Discover more from Dev Interrupted
How To Opt Out Of The Career Ladder
The art of taking your first steps off the “conventional” career path.
About the author: is the writer of
When someone is described as being “really successful,” people usually mean a societally agreed-upon flavor of success, driven by status and achievement.
To its credit, this definition of success does provide a lot of clarity on what to do next at each step.
You’re a student? Get good grades, ace your SATs, and apply to prestigious universities.
In college? Apply for elite internships.
About to graduate? Go for the best job you can (i.e. intersection of a reputable company and high-paying).
Working full-time? Strive to level up through promotions and checking off the leveling system’s boxes.
Working as an IC? Climb the IC levels and then try to move into a leadership position.
At a lesser-known company? Apply for more reputable companies.
The gist of most career aspirations: Make more money, have more impact, and leave a legacy.
This is a reasonably clear way forward.
What If The Ladder Doesn’t Feel Right?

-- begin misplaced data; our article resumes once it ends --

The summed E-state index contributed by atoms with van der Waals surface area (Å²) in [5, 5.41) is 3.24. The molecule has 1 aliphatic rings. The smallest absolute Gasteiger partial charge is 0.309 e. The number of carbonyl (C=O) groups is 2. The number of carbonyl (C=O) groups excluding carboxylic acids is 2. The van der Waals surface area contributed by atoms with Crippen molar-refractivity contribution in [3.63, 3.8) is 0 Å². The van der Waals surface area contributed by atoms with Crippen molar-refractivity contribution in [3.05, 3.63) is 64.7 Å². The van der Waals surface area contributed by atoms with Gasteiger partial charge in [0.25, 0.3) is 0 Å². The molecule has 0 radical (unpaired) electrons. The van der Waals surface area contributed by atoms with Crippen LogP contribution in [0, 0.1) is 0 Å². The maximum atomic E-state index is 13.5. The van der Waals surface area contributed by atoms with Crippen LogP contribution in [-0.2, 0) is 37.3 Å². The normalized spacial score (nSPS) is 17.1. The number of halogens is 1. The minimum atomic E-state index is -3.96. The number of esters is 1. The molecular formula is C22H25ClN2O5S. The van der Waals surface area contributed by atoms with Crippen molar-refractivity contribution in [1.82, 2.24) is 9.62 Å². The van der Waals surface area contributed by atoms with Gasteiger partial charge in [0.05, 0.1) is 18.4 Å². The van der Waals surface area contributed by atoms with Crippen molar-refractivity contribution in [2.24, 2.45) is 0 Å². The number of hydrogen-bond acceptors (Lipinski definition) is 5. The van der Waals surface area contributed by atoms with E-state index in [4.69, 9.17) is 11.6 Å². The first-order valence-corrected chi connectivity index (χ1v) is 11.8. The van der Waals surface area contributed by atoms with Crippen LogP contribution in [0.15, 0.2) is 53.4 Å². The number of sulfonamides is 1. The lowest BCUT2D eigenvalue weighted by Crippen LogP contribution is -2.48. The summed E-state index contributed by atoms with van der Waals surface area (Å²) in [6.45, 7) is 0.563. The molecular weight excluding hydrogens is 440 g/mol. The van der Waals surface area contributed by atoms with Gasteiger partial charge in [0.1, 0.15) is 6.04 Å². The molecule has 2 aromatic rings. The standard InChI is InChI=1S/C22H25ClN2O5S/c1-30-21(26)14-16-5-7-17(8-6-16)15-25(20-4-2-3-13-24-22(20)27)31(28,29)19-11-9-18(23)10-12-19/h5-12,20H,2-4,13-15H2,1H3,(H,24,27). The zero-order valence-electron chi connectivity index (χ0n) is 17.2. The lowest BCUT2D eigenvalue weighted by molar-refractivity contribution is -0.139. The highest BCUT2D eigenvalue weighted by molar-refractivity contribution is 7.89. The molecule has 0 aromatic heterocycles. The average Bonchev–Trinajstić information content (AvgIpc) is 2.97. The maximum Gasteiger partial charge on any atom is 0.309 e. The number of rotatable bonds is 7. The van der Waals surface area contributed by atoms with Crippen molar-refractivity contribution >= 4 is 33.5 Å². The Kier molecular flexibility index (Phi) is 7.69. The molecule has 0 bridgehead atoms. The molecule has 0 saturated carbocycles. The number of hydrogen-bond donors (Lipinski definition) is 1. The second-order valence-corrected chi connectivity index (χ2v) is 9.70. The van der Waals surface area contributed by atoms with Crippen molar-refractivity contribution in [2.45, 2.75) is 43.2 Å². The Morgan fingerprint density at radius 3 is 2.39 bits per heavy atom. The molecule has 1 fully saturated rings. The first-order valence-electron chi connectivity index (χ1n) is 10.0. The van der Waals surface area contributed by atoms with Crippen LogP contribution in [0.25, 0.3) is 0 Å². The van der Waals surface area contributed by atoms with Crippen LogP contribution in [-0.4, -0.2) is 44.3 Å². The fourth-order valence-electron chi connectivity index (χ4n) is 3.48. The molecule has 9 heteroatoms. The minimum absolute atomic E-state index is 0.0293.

More and more, I’m finding that people further along in their careers are no longer motivated by the conventional career ladder.
The choice between hustling to have a more senior role at the same company or hustling to either have the same role at a “larger/better” company starts to feel like not that appealing of a choice.
Once you get off the “proven” career path, you have to figure out for yourself what road you want to be on, and that can be terrifying, like veering off a well-trodden hiking trail and risking being lost in the forest.
Particularly in tech, people commonly fantasize about quitting tech to do some combination of making things with their hands via woodworking or art, opening up a small business in the form of a bookstore or coffee shop, or buying land to farm and live off of.